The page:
Woman crusades for solar energy

By RICHARD LUKEN
Register Reporter

Eileen Smith

Eileen Smith concedes that her dream — to eventually see 10 percent of Kansans’ electricity come from solar energy — is particularly ambitious for what can literally be described as an army of one.
Smith notes that her organization, the Kansas Solar Electric Cooperatives, “is more of an idea at this point than anything.”
She remains the only member of the 4-year-old organization that was officially incorporated in April 2008.
She hopes that will change.
Smith, a Yates Center native who returned to her hometown about 10 years ago, will set up a booth at Saturday’s Yates Center Days celebration to tout the potential of solar building-integrated photovoltaics as a viable source of electricity.
Smith’s booth will feature a 3-foot-tall polycrystalline solar panel, capable of converting sunlight into 64 watts of electricity.
“There are still people who think solar energy is a farce,” she said. “It’s not a farce. It can be done.”
Smith has been working feverishly through years to build momentum toward seeing more buildings in the state powered by solar energy.

SMITH EXPLAINED how building-integrated photovoltaics, or BI-PV, works.
The key is the polycrystalline in the solar panel, which contains silicon, Smith said. When exposed to sunlight, the silicon releases electrons, creating electricity.
On its own, crystallized silicon is not a suitable conductor of electricity. But when impurities are added, such as boron or phosphorous, creating positive or negative charges, respectively, an electric current is formed.
Smith understands that in order to garner support — and more importantly raise funds — education is the key.
She hopes to build a mobile solar room exhibit, equipped with rooftop panels that provide power for a window air conditioner.
“That to me would be a perfect way to illustrate how effective solar energy is,” she said.
She concedes that solar power will never supplant the use of fossil fuels, such as coal. “Kansas has at best six ‘sun hours’ a day,” she said, when sunlight is directly bombarding the solar panels.
Solar energy would be at its most efficient on the warmest, brightest days of the year.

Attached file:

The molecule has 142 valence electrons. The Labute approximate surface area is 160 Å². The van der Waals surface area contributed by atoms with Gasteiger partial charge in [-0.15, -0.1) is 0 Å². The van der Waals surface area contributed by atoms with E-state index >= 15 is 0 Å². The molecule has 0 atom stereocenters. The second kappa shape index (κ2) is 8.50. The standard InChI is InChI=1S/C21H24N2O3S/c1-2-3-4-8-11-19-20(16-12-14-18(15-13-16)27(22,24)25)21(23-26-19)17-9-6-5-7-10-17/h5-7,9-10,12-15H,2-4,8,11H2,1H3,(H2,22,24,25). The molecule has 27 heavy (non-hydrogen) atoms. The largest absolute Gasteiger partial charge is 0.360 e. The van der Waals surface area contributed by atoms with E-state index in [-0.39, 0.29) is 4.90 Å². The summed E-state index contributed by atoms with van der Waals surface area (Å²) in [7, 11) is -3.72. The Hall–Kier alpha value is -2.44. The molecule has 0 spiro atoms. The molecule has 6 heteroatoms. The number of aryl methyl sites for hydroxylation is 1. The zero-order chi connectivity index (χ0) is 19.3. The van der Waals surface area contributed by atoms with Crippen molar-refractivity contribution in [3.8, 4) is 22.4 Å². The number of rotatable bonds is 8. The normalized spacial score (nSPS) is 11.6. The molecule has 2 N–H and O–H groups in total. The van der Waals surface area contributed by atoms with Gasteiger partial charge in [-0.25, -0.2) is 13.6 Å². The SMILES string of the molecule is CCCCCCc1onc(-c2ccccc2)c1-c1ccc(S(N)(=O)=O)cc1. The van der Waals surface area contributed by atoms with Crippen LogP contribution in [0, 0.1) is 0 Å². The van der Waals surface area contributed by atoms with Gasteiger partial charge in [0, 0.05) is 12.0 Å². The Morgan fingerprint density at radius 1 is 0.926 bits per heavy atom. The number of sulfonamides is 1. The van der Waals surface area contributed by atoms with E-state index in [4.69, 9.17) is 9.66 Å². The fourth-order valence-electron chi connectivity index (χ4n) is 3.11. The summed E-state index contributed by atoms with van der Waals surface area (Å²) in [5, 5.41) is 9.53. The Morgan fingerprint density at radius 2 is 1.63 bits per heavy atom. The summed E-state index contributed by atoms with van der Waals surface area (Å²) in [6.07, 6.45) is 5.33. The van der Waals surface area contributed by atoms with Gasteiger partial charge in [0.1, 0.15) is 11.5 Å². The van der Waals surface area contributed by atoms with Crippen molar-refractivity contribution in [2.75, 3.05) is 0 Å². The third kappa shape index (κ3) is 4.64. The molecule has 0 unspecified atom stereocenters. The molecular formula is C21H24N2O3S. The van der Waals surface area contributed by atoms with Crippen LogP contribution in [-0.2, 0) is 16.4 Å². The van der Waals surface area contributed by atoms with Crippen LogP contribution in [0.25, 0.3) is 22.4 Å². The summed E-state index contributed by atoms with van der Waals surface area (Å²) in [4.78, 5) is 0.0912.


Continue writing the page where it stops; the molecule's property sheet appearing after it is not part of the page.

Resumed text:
Not so coincidentally, those days usually require the public’s greatest need for electricity because of air conditioning.
“The truest benefit of solar power is that it would help meet peak demand,” she said. “Have you ever thought about how inefficient it is that in order to cool homes you have to burn coal?”

SMITH’S PLAN involves several phases, the first of which is to educate the public through her exhibit.
With the public’s support, Smith hopes to see at least 21 smaller electric cooperatives established in the state. Each cooperative would encompass five counties.
With those cooperatives in place, Smith and the Solar Electric Cooperatives could appeal for revenue bonds from the Kansas Corporation Commission, the linchpin to viable solar energy in Kansas.
“That would make my dream a reality,” she said.
She hopes to eventually have 1 million square feet of buildings in the state powered by solar energy, a hefty number until it’s broken down further.
“That’s about 10,000 square feet for each county,” she noted.
Her plans, if realized, would create a tangible benefit for Yates Center as well, with the construction of a $7 million fabrication plant that would produce the BI-PV panels.
Smith grew up in Yates Center, earning her high school diploma in 1972. She attended Allen County Community College and then Kansas State University before moving to Europe briefly as an architecture student.
Her funds dried up, however, and Smith moved first to Topeka and then to Portland, Ore.
From there, she switched majors to music and earned her bachelor’s degree from Portland State University. She returned to Kansas and later earned her master’s degree at the University of Kansas in architecture.
From there, she moved throughout California as a consumer education specialist, photographer, author and solar electricity advocate.